Kittie Howard

Monday, November 2, 2009

Child Care Issues on the Farm

Back Then, child care issues on the farm held a certain simplicity.

Babies ate, slept, cried, and pooped. Just like kittens. And kittens looked at their mama just like a baby did: with soft, shimmering eyes, these deep pools of love, so calm and trusting. Babies and kittens hadn't learned to hide from Life. So they looked up at their mothers with adoring eyes, suckled with deep contentment, and slept without fear. My young mind, though, had forgotten all about the Tom Cat.


My mother's Best Friend Forever lived about five miles from our farm. Both were in their mid-twenties, not from the area, struggled with difficult mothers-in-law, and coped with absentee husbands. During the week, my father lived in a modest apartment in Baton Rouge, not far from the LSU campus, along with other married men who commuted between Law School and home. Mona Rae's husband traveled for longer periods. I think he was a salesman. I thought this because men sometimes came to the farm with mops and brooms and encyclopedias to sell. After one such visit, my father said the salesman lived like Mona Rae's husband, always hustling a dollar. So, that's how I learned what a salesman did and why Mona Rae's husband came and went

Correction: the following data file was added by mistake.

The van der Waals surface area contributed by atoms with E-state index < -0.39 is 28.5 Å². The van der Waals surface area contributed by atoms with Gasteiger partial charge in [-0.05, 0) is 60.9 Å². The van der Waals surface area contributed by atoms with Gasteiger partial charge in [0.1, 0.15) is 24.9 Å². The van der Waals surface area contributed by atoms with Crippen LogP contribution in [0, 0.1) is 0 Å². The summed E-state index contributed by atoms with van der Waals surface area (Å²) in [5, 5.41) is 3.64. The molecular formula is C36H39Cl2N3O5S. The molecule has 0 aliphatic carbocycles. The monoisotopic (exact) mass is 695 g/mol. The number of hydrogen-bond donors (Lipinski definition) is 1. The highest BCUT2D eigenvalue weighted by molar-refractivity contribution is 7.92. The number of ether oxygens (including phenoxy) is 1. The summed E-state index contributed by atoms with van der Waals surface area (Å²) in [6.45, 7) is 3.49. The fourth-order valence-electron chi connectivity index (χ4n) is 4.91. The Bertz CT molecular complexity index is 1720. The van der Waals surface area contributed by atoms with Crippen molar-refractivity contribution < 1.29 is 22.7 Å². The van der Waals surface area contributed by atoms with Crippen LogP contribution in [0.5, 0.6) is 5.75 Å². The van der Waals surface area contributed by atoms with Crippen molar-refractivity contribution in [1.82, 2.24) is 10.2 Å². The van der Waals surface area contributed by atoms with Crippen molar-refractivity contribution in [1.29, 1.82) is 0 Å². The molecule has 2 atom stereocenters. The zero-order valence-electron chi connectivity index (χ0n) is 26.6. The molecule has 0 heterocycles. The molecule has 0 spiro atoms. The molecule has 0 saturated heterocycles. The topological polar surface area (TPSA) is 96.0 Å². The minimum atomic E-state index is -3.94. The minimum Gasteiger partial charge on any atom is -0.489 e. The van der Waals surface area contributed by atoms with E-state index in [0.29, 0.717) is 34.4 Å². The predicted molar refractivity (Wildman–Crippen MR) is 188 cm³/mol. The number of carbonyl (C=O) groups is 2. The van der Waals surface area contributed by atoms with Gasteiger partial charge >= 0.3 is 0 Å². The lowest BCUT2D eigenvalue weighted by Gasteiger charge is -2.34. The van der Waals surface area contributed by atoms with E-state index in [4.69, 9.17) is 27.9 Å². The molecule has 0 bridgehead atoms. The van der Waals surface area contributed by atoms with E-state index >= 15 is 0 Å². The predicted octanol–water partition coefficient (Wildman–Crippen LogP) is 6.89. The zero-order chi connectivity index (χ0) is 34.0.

My mother, tall and slim, had light blond hair that framed an oval face with fair, Nordic features and blue eyes. Her hair fell in natural waves, thick and healthy, to the base of her long neck. Mona Rae had dark brown hair, cut short to make her look taller, and a round face with huge brown eyes, full lips and a clear English complexion that reflected her heritage.

My mother loved to sew, had learned to copy the latest fashions without a pattern, and had developed a fashion sense around clean lines and understated accents. Think Jackie Kennedy.

Mona Rae couldn't sew, but as fast as her husband's salary came in, the money went out. Mona Rae adored expensive clothes, also with clean lines, but preferred dresses and skirts that hugged her full hips and showed her ample bosom. She matched bright red lipstick with everything. Think Jennifer Lopez.